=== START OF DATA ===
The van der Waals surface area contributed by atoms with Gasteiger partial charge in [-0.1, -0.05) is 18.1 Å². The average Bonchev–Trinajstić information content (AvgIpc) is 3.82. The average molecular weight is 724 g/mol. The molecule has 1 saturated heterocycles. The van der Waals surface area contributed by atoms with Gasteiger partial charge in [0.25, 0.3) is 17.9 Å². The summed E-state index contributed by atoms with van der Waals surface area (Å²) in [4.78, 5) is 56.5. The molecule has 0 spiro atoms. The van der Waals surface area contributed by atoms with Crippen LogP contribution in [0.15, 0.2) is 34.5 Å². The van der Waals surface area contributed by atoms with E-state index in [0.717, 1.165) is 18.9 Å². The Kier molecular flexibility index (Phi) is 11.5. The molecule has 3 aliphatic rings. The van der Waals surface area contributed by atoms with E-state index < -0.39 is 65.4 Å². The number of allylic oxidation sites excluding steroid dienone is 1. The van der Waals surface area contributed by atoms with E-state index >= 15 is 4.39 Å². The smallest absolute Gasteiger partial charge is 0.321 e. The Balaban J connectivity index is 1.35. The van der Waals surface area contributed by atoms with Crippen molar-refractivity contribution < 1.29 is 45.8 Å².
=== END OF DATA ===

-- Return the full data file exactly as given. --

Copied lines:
The van der Waals surface area contributed by atoms with Gasteiger partial charge in [-0.1, -0.05) is 18.1 Å². The average Bonchev–Trinajstić information content (AvgIpc) is 3.82. The average molecular weight is 724 g/mol. The molecule has 1 saturated heterocycles. The van der Waals surface area contributed by atoms with Gasteiger partial charge in [0.25, 0.3) is 17.9 Å². The summed E-state index contributed by atoms with van der Waals surface area (Å²) in [4.78, 5) is 56.5. The molecule has 0 spiro atoms. The van der Waals surface area contributed by atoms with Crippen LogP contribution in [0.15, 0.2) is 34.5 Å². The van der Waals surface area contributed by atoms with E-state index in [0.717, 1.165) is 18.9 Å². The Kier molecular flexibility index (Phi) is 11.5. The molecule has 3 aliphatic rings. The van der Waals surface area contributed by atoms with E-state index < -0.39 is 65.4 Å². The number of allylic oxidation sites excluding steroid dienone is 1. The van der Waals surface area contributed by atoms with E-state index >= 15 is 4.39 Å². The smallest absolute Gasteiger partial charge is 0.321 e. The Balaban J connectivity index is 1.35. The van der Waals surface area contributed by atoms with Crippen molar-refractivity contribution < 1.29 is 45.8 Å².